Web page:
Volume 6, Issue 4 (1977)
Equal Protection and Due Process Considerations in the New Special Education Legislation
N.M. Lambert, L. Cole
Until recently the courts were loath to become involved with the educational process itself. In the past few years, however, parents have been turning to lawyers to assert the rights of their children to equal educational opportunity. As a result of extensive litigation, we now have available a number of legal principles and concepts which have been developed to insure that handicapped children (and non-handicapped children inappropriately or wrongly classified) receive their educational rights. Most of these rights rest on civil rights legislation and on the equal protection and due process clauses of the 14th Amendment. The questions before us are to examine the extent to which the procedures described in the laws and the regulations accompanying the several new state and federal programs (circa 1970-1976) providing for special education of handicapped children will be vulnerable in future litigation. The past history of professional practice in schools does not support the assumption that school personnel are yet sophisticated enough about these legal matters to incorporate in their functioning sufficient safeguards to protect children’s rights. There are few available summaries of the equal protection and due process issues as they apply to education prepared for non-lawyers ; therefore it is difficult, if not impossible, for educators and psychologists to examine their own practices in the light of the educational implications of several landmark court decisions. We hope that school psychologists and special educators will consider the wisdom of writing and implementing comprehensive plans for special education programs that will build a framework buttressed by the necessary safeguards to protect these constitutionally guaranteed rights of children.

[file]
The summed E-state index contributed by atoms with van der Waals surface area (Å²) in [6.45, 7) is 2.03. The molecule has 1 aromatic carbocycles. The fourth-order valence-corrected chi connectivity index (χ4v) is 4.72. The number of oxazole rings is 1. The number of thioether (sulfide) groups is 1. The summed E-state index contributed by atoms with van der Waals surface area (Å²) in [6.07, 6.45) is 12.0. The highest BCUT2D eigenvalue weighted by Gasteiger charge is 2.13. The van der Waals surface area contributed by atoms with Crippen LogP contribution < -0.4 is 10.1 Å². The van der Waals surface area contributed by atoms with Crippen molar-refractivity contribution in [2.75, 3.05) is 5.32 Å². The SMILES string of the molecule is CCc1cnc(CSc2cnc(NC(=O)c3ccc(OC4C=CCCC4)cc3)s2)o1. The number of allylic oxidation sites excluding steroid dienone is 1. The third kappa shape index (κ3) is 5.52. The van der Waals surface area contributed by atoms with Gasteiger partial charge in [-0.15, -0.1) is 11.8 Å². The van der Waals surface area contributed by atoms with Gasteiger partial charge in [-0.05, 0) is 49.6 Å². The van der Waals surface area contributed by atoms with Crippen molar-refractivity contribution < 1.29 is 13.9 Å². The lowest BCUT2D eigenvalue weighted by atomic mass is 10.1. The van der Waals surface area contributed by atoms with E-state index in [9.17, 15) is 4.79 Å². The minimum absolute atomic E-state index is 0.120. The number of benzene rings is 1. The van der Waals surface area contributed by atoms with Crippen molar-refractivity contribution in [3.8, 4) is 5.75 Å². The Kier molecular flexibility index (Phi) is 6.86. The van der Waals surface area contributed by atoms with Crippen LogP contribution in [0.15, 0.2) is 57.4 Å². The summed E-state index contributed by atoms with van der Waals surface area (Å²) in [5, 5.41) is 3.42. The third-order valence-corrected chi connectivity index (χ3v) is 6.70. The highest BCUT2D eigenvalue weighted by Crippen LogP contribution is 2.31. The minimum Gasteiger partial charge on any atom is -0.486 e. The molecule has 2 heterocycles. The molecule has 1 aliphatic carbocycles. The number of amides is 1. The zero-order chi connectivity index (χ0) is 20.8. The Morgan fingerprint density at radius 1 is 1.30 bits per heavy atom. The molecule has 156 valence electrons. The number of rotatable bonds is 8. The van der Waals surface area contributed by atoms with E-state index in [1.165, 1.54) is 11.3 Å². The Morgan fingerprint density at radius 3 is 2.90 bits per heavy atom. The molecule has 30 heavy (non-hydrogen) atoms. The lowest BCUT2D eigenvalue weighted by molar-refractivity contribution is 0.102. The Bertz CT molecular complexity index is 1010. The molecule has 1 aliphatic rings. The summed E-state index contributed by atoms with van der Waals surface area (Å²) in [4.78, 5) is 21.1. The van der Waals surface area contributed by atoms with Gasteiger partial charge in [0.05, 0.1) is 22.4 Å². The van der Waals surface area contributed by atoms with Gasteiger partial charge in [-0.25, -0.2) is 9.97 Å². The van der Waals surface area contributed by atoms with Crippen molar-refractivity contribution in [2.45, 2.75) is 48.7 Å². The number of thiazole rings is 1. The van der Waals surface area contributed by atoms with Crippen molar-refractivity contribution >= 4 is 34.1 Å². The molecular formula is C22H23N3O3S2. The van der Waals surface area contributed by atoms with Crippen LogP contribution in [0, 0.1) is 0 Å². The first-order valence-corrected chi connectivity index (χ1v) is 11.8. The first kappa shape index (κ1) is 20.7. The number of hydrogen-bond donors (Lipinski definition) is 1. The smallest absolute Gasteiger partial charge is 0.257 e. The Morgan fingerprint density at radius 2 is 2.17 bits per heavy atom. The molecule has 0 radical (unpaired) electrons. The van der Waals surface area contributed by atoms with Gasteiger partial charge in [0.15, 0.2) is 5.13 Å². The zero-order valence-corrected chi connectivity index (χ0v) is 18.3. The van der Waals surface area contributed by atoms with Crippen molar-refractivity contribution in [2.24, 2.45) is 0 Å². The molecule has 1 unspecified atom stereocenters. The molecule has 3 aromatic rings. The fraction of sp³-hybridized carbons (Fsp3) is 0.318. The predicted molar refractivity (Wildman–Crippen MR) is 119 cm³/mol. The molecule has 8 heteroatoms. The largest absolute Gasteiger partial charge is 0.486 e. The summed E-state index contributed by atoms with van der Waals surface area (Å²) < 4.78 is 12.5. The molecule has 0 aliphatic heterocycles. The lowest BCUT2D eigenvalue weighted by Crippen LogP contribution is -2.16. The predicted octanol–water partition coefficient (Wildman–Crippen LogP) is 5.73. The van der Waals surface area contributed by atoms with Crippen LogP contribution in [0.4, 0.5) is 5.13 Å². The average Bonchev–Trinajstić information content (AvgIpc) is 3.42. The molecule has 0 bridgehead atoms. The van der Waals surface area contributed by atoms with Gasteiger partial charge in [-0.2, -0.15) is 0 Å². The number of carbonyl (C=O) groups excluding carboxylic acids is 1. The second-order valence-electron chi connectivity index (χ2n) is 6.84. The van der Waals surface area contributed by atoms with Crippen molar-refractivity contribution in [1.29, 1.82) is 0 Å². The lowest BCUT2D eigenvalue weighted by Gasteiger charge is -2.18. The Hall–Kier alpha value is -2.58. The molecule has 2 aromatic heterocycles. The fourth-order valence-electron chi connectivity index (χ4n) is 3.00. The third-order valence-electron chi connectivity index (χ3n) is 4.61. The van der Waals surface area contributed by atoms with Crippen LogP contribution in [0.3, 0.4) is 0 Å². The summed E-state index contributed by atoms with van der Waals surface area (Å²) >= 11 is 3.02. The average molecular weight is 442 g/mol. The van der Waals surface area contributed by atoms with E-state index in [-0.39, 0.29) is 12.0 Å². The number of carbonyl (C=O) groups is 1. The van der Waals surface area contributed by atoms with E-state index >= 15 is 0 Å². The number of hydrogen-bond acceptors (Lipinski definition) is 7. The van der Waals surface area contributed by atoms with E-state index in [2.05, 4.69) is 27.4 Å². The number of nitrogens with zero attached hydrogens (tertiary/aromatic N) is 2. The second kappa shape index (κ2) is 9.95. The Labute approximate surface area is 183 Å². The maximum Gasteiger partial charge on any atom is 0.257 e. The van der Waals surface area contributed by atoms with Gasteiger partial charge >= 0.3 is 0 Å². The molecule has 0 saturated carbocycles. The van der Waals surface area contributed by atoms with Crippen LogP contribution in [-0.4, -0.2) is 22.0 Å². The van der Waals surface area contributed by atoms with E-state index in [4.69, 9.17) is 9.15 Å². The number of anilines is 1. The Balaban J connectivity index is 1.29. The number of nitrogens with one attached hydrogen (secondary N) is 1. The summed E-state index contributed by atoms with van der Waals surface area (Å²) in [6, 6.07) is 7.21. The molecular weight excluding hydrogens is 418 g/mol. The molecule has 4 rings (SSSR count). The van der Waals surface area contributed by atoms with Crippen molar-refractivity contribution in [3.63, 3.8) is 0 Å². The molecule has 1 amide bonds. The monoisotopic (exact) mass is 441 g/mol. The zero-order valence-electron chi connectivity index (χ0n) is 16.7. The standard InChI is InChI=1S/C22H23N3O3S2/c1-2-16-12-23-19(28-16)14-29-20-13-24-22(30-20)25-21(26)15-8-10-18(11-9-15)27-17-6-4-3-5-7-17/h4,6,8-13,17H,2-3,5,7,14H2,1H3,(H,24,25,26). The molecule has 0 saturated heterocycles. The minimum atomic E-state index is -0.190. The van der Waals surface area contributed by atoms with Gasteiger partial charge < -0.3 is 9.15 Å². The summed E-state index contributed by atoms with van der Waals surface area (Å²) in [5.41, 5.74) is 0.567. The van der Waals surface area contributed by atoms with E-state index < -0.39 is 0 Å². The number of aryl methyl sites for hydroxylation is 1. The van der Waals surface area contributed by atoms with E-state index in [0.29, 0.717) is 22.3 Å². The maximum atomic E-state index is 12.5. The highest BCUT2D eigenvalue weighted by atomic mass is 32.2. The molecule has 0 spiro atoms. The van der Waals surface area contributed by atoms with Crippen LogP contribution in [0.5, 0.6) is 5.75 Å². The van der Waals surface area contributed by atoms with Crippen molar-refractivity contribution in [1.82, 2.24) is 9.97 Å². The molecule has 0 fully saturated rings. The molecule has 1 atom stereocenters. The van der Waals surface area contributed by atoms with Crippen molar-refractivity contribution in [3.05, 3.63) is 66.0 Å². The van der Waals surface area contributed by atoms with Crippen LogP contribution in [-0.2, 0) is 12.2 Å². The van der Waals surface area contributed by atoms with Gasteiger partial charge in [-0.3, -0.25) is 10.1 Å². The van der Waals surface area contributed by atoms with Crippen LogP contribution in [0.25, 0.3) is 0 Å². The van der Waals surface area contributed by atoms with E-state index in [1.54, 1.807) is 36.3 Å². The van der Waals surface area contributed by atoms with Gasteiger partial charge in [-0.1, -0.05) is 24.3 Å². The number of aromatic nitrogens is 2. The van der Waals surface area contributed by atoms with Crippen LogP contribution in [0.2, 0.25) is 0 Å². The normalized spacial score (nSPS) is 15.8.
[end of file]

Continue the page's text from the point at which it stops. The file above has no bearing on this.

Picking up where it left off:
NASP Members Log in
to download article.